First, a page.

Food for Thought #31 // Links🔗

This time the most interesting content I stumbled over includes: Roblox, value factor, moats, a bank, cyclical vs structural trends, WD-40 …

Must read: Howard Marksmemo about his 2020 review and his 2021 outlook: there are many arguments for both sides (defense vs offense). Another great investor, Ray Dalio, recently expressed his rather cautious or negative views on the USD.

A Memo to Investors from Alberbridgecap about market overreactions not supported by a fundamentals and why this will eventually be valuable for opportunistic stock-pickers.

Swen Lorenz with his newest weekly dispatch*: Digital Decolonisation part #2.

Stock: Diligent Dollar with an interesting WD-40 Bull Case ( $WDFC) – I just head to read it to the end (despite feeling inclined to stop at the high-multiples chart) since WD-40 was a great case study in Value Investing: From Graham to Buffett and Beyond.

Collaborative with Investing: The Greatest Show On Earth about learning about investing by reading outside of the realm of investing and also learning about life be learning about money/investing topics.

or some time I think odds are that ARK is more of a marketing show than a serious investment undertaking, but in addition add the following possibility: Did FT alphaville just reveal a legal ticket time bomb for ARK?

A nice write up on Roblox (IPO’d Martch 10th). Done with Revue, the new monetization potential for twitter.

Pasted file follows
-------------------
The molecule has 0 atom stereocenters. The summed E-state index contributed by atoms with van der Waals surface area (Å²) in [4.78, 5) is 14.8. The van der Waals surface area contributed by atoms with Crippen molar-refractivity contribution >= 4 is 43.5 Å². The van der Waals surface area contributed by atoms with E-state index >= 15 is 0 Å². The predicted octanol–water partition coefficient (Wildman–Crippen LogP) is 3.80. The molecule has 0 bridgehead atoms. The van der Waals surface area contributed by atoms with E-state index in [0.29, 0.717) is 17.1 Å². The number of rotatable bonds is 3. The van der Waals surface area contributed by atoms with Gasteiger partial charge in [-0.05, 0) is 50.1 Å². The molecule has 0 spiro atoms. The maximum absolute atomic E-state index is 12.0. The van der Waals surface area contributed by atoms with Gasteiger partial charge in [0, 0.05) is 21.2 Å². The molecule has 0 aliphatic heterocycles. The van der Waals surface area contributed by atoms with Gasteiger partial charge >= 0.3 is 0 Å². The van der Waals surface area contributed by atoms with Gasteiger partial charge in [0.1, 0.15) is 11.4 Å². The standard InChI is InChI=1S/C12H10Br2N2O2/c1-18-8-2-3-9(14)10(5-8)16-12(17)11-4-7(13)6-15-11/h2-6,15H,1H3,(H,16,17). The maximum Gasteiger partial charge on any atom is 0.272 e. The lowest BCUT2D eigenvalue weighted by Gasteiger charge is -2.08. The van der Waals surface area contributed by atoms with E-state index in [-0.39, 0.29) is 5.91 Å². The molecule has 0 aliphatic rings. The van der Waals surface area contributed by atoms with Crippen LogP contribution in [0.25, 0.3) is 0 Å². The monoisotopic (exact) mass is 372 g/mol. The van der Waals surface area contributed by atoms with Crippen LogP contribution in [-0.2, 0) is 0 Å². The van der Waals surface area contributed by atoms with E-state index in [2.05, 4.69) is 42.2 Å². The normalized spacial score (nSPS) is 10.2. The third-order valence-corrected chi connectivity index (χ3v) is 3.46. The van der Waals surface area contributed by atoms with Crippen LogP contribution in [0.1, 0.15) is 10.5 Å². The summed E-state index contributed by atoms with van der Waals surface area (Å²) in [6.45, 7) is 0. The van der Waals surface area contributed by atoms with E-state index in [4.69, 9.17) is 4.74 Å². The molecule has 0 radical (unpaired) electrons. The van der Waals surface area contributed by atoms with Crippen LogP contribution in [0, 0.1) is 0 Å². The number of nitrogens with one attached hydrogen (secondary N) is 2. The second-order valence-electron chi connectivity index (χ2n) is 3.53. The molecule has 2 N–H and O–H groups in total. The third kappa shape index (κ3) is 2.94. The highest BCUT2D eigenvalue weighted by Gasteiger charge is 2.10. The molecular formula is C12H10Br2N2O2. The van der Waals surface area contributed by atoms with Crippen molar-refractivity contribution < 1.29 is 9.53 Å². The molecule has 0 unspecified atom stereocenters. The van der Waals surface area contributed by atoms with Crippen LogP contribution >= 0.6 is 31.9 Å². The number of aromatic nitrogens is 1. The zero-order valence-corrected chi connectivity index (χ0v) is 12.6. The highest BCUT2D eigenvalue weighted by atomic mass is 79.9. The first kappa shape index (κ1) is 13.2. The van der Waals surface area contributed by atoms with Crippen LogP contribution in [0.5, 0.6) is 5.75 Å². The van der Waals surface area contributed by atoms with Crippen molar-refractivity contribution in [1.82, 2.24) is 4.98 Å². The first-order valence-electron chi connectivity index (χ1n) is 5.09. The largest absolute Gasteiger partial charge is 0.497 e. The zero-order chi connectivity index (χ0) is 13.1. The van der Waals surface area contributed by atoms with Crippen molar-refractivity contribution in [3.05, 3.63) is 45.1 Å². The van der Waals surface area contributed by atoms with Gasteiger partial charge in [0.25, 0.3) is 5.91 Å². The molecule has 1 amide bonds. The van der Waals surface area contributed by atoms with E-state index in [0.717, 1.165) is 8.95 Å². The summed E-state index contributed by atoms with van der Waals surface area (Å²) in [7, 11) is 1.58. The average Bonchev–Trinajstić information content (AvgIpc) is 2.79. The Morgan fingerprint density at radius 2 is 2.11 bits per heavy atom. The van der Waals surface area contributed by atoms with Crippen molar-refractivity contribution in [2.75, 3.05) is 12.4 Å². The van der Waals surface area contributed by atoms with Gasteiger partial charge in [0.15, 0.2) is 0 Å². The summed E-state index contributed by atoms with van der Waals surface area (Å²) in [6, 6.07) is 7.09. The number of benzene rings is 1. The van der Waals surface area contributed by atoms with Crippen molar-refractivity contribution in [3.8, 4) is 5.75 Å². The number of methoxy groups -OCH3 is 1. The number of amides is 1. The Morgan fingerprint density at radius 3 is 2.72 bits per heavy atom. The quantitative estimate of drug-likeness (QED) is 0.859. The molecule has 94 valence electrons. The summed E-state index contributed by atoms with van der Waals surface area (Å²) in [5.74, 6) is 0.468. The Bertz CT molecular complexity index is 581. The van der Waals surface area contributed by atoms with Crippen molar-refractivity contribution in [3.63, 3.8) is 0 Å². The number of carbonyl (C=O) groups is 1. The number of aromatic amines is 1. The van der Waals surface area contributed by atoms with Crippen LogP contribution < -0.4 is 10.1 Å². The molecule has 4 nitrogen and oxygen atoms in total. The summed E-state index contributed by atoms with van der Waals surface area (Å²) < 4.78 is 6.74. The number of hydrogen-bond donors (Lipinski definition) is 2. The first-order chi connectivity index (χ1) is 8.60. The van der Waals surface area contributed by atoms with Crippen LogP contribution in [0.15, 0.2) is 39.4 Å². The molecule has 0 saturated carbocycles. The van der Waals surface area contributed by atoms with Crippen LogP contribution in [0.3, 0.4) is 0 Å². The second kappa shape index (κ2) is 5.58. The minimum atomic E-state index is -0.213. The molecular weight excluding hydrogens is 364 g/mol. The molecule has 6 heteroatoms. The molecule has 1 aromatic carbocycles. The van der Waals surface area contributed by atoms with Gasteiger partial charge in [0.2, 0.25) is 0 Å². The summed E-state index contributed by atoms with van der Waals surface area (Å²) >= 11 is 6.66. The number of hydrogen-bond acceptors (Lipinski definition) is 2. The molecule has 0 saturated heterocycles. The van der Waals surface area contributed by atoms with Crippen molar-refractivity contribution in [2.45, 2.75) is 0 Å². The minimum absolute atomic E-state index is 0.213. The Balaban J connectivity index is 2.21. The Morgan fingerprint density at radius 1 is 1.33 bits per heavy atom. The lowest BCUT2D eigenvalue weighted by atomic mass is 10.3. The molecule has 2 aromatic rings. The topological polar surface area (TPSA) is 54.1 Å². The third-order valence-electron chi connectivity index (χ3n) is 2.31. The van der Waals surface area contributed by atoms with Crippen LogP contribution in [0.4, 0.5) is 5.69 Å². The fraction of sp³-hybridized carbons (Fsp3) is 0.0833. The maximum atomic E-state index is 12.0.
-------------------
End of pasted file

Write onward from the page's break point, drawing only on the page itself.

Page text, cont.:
Cyclical versus structural trends by the undercover fund manager.

The lowest risk bank on the LSE by Bruce Packard made me question if it’s a better bet than Sberbank.

Junto with Seven Signs to Spot an Economic Moat Ex Ante.

Everybody believes in never sell your winners and refers to Google, FB, MSFT, Amzn etcs, and usually forget to mention the hundreds of (similar) companies nobody knows of anymore (hindsight bias). But, that’s exactly what we should expect in a (crazy) bull market. Forager with The Case for Cutting Outstanding Performers.

Bronte with Greensill – who is holding the bag (part #2). Answer: Insurance Australia Group (IAG AU) and/or Tokio Marine
… and of course German taxpayers (who else?) and it is susually not even worth ato mention anymore

In The Long Run Is Lying to You Cliff Asness argues against extrapolating past (value) factor return(differential)s into the future. Why? Because, the starting valuation is relevant.

If you worry about the worlds financial markets, interest rates and monetary policies, the below might give you a quick revief and a great lauch 😀 and an alarming impression of what tech is already capable of (fake videos – I remeber the eceonomist published a fake news video, if parties want to, they can already produce faked videos (or general content) that is pretty hard to reveal!)

Best and happy investing, s4v

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